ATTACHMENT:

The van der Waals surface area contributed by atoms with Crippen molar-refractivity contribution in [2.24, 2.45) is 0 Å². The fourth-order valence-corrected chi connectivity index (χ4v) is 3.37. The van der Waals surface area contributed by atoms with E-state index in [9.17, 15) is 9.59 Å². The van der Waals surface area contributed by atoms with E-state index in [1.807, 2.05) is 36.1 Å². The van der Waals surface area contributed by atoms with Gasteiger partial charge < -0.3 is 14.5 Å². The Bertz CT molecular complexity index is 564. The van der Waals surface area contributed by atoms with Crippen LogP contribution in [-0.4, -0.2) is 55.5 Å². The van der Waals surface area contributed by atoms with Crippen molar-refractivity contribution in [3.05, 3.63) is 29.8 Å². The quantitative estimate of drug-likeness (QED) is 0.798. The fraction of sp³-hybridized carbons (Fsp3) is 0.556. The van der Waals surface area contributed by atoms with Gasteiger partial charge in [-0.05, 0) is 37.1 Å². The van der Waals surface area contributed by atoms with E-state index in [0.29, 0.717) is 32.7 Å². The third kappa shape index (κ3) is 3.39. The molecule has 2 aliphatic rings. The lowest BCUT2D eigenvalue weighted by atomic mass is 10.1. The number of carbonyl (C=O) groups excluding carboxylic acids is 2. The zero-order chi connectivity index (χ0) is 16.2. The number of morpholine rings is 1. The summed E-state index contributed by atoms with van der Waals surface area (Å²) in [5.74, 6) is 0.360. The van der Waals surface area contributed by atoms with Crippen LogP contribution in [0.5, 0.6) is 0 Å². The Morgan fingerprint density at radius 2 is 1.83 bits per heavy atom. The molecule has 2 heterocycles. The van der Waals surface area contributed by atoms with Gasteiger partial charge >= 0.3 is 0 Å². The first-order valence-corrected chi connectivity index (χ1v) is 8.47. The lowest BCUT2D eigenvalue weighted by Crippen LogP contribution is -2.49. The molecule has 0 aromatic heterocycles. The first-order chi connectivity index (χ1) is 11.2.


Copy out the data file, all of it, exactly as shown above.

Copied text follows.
The van der Waals surface area contributed by atoms with Crippen molar-refractivity contribution in [2.24, 2.45) is 0 Å². The fourth-order valence-corrected chi connectivity index (χ4v) is 3.37. The van der Waals surface area contributed by atoms with E-state index in [9.17, 15) is 9.59 Å². The van der Waals surface area contributed by atoms with E-state index in [1.807, 2.05) is 36.1 Å². The van der Waals surface area contributed by atoms with Gasteiger partial charge < -0.3 is 14.5 Å². The Bertz CT molecular complexity index is 564. The van der Waals surface area contributed by atoms with Crippen LogP contribution in [-0.4, -0.2) is 55.5 Å². The van der Waals surface area contributed by atoms with Crippen molar-refractivity contribution in [3.05, 3.63) is 29.8 Å². The quantitative estimate of drug-likeness (QED) is 0.798. The fraction of sp³-hybridized carbons (Fsp3) is 0.556. The van der Waals surface area contributed by atoms with Gasteiger partial charge in [-0.05, 0) is 37.1 Å². The van der Waals surface area contributed by atoms with E-state index in [0.29, 0.717) is 32.7 Å². The third kappa shape index (κ3) is 3.39. The molecule has 2 aliphatic rings. The lowest BCUT2D eigenvalue weighted by atomic mass is 10.1. The number of carbonyl (C=O) groups excluding carboxylic acids is 2. The zero-order chi connectivity index (χ0) is 16.2. The number of morpholine rings is 1. The summed E-state index contributed by atoms with van der Waals surface area (Å²) in [5.74, 6) is 0.360. The van der Waals surface area contributed by atoms with Crippen LogP contribution in [0.5, 0.6) is 0 Å². The Morgan fingerprint density at radius 2 is 1.83 bits per heavy atom. The molecule has 2 heterocycles. The van der Waals surface area contributed by atoms with Gasteiger partial charge >= 0.3 is 0 Å². The first-order valence-corrected chi connectivity index (χ1v) is 8.47. The lowest BCUT2D eigenvalue weighted by Crippen LogP contribution is -2.49. The molecule has 0 aromatic heterocycles. The first-order chi connectivity index (χ1) is 11.2.